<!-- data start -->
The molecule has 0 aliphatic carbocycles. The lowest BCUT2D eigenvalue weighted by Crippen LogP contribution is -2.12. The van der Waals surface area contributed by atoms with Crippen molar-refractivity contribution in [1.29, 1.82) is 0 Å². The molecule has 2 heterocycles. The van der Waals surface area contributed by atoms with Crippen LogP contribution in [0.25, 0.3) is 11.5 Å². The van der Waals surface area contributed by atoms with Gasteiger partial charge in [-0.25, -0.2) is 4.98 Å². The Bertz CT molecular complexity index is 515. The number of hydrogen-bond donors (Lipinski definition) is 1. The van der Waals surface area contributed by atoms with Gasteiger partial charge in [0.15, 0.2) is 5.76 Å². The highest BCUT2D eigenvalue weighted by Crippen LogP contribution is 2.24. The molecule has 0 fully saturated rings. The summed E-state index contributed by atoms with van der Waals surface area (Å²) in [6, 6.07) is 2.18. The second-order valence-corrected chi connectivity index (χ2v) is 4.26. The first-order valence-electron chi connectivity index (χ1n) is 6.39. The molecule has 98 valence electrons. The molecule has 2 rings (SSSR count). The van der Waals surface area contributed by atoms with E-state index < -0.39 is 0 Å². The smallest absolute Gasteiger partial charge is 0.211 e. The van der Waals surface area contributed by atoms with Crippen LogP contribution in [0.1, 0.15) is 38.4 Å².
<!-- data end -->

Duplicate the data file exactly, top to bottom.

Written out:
The molecule has 0 aliphatic carbocycles. The lowest BCUT2D eigenvalue weighted by Crippen LogP contribution is -2.12. The van der Waals surface area contributed by atoms with Crippen molar-refractivity contribution in [1.29, 1.82) is 0 Å². The molecule has 2 heterocycles. The van der Waals surface area contributed by atoms with Crippen LogP contribution in [0.25, 0.3) is 11.5 Å². The van der Waals surface area contributed by atoms with Gasteiger partial charge in [-0.25, -0.2) is 4.98 Å². The Bertz CT molecular complexity index is 515. The number of hydrogen-bond donors (Lipinski definition) is 1. The van der Waals surface area contributed by atoms with Gasteiger partial charge in [0.15, 0.2) is 5.76 Å². The highest BCUT2D eigenvalue weighted by Crippen LogP contribution is 2.24. The molecule has 0 fully saturated rings. The summed E-state index contributed by atoms with van der Waals surface area (Å²) in [6, 6.07) is 2.18. The second-order valence-corrected chi connectivity index (χ2v) is 4.26. The first-order valence-electron chi connectivity index (χ1n) is 6.39. The molecule has 98 valence electrons. The molecule has 2 rings (SSSR count). The van der Waals surface area contributed by atoms with E-state index < -0.39 is 0 Å². The smallest absolute Gasteiger partial charge is 0.211 e. The van der Waals surface area contributed by atoms with Crippen LogP contribution in [0.1, 0.15) is 38.4 Å².